Last post, I talked about building a good team and gave you some tips for setting the team up for success by way of rules of engagement and being not only the leader but also a good team member--the type of team member you expect others to be. Today we talk volunteers. Working with volunteers is different from working with employees. Motivations are different when someone is volunteering vs. getting paid.
I have served as a volunteer and a leader for years in various organizations, at different levels and for a bunch of different reasons. As a result, these tips have been tried and tested by yours truly. There are tips in here not only for those who lead volunteers, but for you who volunteer. Please share your experiences as a volunteer or volunteer leader. I don’t know it all and the idea is to build effective resources for all of you/all of us to use.
Here are some do’s and don’ts for you as you move forward in your efforts to make the world a better place through your service.
Get the most out of your volunteer force. Follow these simple tips:
It may all sound like common sense, but I promise, I have fallen into each and every trap on the don’t side as both a volunteer and a leader. I have also experienced the good from all of the ideas in the do side.
What have you experienced as a volunteer or volunteer leader? What is ONE thing you wish you had done differently or would have made your volunteer experience better? Volunteer your advice--please and thank you.
Building the ideal team is challenging, but like most things, taking time to do things right in the beginning will often lighten your load later. What should you consider when building a team? There are a number of factors. However, I have found the following to be key:
PERSONALITY VS. SKILL
We all want a team of people that we like, get along with and with whom we enjoy working. That being said, your best friend or colleague may not be the best person for your team. When building a team, do your best to be objective about an individual’s skills and not whether or not they will give you a good laugh during a meeting. Let’s face it, we all bring a personality to the table--yes, even you. Sometimes those personalities may be difficult. However, if the individual’s skills will make the team stronger and more effective/efficient, that’s who you want on the team. That being said--a difficult personality should not be allowed to disrupt work or make the rest of the team miserable. That’s why the second key is--well--key.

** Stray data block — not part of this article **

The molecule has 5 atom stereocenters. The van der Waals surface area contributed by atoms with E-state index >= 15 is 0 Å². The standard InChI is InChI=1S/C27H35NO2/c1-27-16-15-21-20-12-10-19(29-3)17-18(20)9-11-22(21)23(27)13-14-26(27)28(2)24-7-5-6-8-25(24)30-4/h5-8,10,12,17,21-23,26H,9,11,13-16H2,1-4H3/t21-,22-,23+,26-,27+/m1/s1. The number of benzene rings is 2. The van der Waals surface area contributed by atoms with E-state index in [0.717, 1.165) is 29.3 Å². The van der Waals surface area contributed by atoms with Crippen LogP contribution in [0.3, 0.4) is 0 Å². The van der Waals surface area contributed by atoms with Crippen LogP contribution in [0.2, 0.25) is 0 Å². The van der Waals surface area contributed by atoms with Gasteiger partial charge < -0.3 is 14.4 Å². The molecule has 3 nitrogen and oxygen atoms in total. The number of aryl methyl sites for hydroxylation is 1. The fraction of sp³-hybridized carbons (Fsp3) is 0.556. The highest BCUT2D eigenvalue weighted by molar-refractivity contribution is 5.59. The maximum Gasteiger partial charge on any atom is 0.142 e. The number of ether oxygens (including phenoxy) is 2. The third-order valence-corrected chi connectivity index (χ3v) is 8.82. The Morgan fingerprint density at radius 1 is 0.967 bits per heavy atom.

RULES OF ENGAGEMENT
After you have created your dream team of talented, qualified and valued team members, you must establish your rules of engagement. These are your procedures and policies for meetings, accountability for tasks assigned, rewards and/or celebrations for achievements and milestones, and what disciplinary actions will be taken should they become necessary. This should be the priority topic for your first team meeting. I recommend bringing your list of ideas to the table and be willing to explain your reasoning for those ideas. However, make sure the team has a say in how things will work, too. It is important that you have buy-in from the team, and if they have a hand in creating the rules of engagement, they will be more likely to operate within the established parameters and enjoy the rewards. This will also help drive home the next key--everyone has a voice.
Your team must understand that they have a valued voice. Their ideas and opinions matter. Sometimes they will be good. Sometimes they won’t. Sometimes they will be in alignment with yours. Sometimes they won’t. Sometimes the other members will agree with them. Sometimes they won’t. However, they must be heard and valued, not dismissed, trivialized or devalued. Depending on the size of your team, you can decide how you want to make sure everyone has their chance to speak and that the meeting does not become monopolized by the more vocal members. Consider these tools:
Have a meeting moderator responsibility that could be and should be rotated among the members of the team. That member is responsible for acknowledging and creating a speaking order for members to share and speak; timing the members (the time limits will be established in the rules of engagement); and keeping the meeting on track in accordance with the agenda.
By the way--always have an agenda--even if it is a small meeting with only a few members. Never meet just to meet. If there’s no agenda--use an email or telecon.